Do you prepare yourself for the culinary traditions of a location before you arrive? Everyone hears stories about travelers who thought they’d find vegan options but end up with a leaf of lettuce.
Since I usually pick out my travel destinations at least in some part because of their culinary traditions, I usually know what’s up with the local cuisine before I get there. You can always prepare yourself somewhat, but there are going to be surprises when you’re out and about – sometimes good, sometimes not so. That’s just part of traveling. You can always read up in your travel guide or check out countless travel blogs. I love to talk beforehand with people from a particular country that I intend to visit.
Before I went to China, I talked with my friend Ming, the owner of my favorite restaurant in Philadelphia. He taught me a few phrases in Mandarin and wrote a note for me to bring along: “I’m a vegetarian. Please help me find something to eat without meat.” I was in China for three weeks and never had a problem! I was at the hotel restaurant in a small city with practically no tourist infrastructure and English was entirely unknown. I showed the waiter my handwritten note and he disappeared into the back. He returned a few minutes later with the entire staff from the kitchen, each person holding different types of vegetables and food items. I pointed to several things, and then after much laughter from everyone in the restaurant, the cooks went back into the kitchen. They came back twenty minutes later with an unbelievably delicious four-course vegan meal!
In Vietnam, after realizing that the included meal on the overnight train wasn’t veg, the conductor got off at the next stop with me and helped me find something to eat from the vendors on the rail platform. Then we got back on the train and rode on. I’ve had dozens of experiences like this.
Morocco wasn’t so easy, which I really wasn’t expecting. I like couscous and tagine, but not twice a day for two weeks. Things would’ve been much better if I’d known people there and been able to eat with locals in their homes. Four years later, I went to Egypt and was expecting a similar experience. Instead, I found a fantastic variety of vegetable sandwiches, bean dishes and fresh juices. You never really know. That’s part of the adventure.
Your stories seem to celebrate just about every cuisine on the planet. Have you ever eaten anything that was really… gross?
Hmm. I just thought of the breakfast buffet at a Beijing hotel at the start of my first trip to Asia. I was still pretty tired and out of it. I hadn’t given much thought to what there would be for breakfast. As I lifted one lid after another, I discovered weird, cold fish chunks in sauce, pickled vegetables, seaweed, funghi, and strange fermented things I couldn’t identify. Everything smelled awful. At first I thought someone forget to clear away the dinner buffet from the previous night. Or maybe a week before. I ended up with a bowl of rice and soggy vegetables. I had some awesome steamed vegetable buns from a street vendor later that morning, which totally made up for it.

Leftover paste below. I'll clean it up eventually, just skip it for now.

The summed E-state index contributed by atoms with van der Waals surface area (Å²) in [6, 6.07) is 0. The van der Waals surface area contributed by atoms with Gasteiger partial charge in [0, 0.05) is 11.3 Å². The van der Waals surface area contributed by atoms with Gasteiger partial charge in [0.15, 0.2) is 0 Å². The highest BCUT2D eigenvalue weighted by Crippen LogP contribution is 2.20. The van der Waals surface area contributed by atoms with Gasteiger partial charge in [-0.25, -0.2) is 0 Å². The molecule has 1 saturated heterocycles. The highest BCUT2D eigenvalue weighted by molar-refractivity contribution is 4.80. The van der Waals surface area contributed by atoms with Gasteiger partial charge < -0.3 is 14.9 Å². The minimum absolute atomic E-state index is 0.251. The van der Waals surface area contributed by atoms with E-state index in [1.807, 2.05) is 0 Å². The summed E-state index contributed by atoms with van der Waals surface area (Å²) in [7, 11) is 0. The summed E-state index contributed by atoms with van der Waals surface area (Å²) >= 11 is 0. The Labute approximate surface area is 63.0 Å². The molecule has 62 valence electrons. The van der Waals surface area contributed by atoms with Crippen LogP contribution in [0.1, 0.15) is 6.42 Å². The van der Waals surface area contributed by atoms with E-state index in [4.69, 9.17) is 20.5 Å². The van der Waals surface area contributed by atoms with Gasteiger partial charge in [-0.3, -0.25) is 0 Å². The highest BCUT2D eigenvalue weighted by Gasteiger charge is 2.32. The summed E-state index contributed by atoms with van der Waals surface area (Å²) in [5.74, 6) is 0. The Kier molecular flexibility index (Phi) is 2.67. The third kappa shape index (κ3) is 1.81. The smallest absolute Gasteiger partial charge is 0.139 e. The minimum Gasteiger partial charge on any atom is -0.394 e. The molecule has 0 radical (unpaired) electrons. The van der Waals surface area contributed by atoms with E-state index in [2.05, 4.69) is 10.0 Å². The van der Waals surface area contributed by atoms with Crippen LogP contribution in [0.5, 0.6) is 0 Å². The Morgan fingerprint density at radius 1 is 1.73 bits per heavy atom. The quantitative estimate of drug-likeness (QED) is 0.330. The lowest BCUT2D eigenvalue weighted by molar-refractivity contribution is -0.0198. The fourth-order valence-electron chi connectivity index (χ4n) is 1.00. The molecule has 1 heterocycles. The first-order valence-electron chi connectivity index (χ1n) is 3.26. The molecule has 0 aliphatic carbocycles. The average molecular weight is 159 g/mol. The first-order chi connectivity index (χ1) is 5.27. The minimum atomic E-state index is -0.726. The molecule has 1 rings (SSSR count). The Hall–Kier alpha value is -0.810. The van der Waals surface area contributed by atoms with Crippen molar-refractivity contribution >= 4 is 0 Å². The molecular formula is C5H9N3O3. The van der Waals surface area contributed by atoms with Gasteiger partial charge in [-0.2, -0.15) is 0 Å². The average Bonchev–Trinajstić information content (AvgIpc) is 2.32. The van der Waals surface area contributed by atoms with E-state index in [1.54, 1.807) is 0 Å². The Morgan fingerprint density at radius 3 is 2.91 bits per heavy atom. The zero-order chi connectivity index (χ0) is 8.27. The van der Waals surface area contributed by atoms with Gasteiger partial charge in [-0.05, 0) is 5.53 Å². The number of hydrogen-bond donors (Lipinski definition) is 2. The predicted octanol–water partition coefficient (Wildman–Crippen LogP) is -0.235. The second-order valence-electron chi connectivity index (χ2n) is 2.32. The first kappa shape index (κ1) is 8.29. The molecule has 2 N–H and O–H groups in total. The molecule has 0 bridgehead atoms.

After checking off an impressive list of locations on the world map, you relocated to Berlin and learned to speak fluent German. What do you like about this city?
In the late 90s, I came to Berlin for the first time to visit an artist friend living in Prenzlauer Berg and check out German paintings in the museums. I totally fell in love with the city. I was riding the bus one night and was suddenly overwhelmed by the feeling of finally being “home”.
At the time I didn’t know much German, but had always wanted to learn it. It was a dream of mine to read Siddhartha and Narziss und Goldmund in the original German. The international art scene, the history, the restaurants, the markets, the energy of Berlin totally enthralled me. That you can travel to other parts of Europe and get over to Asia much easier than from the US influenced my decision, too. In 2001, I booked an intensive German class at the Goethe Institut and a one-way ticket to Berlin.
So, where are you headed next?
I’m planning a longer stay later this year in Central or South America. I want to refresh and improve my Spanish, and I’d love to really get into Latin American cooking. While there, I’m expecting to expand my culinary horizons for future vegan cookbook, e-book, and blog projects. I’d also love to visit Sri Lanka and New Zealand. Sri Lanka mostly because of the insanely delicious food, and New Zealand for the amazing scenery and landscapes. In my travels I’ve met many super friendly and cool people from both countries, which definitely fired up my interest. It’s also entirely possible that some other opportunity will arise. I’m also into traveling unexpectedly, spur of the moment. I could get an invitation from friends and be on a train or a plane off to somewhere new. Just like that.
This interview was originally published in German in Kochen ohne Knochen – Das Vegane Magazin, #12.
Special thanks to Daniela for the interview, Ashley (Chasing Heartbeats) for the brilliant cover photo and Joachim and Uschi for their generous help, friendship and support with The Lotus and the Artichoke project.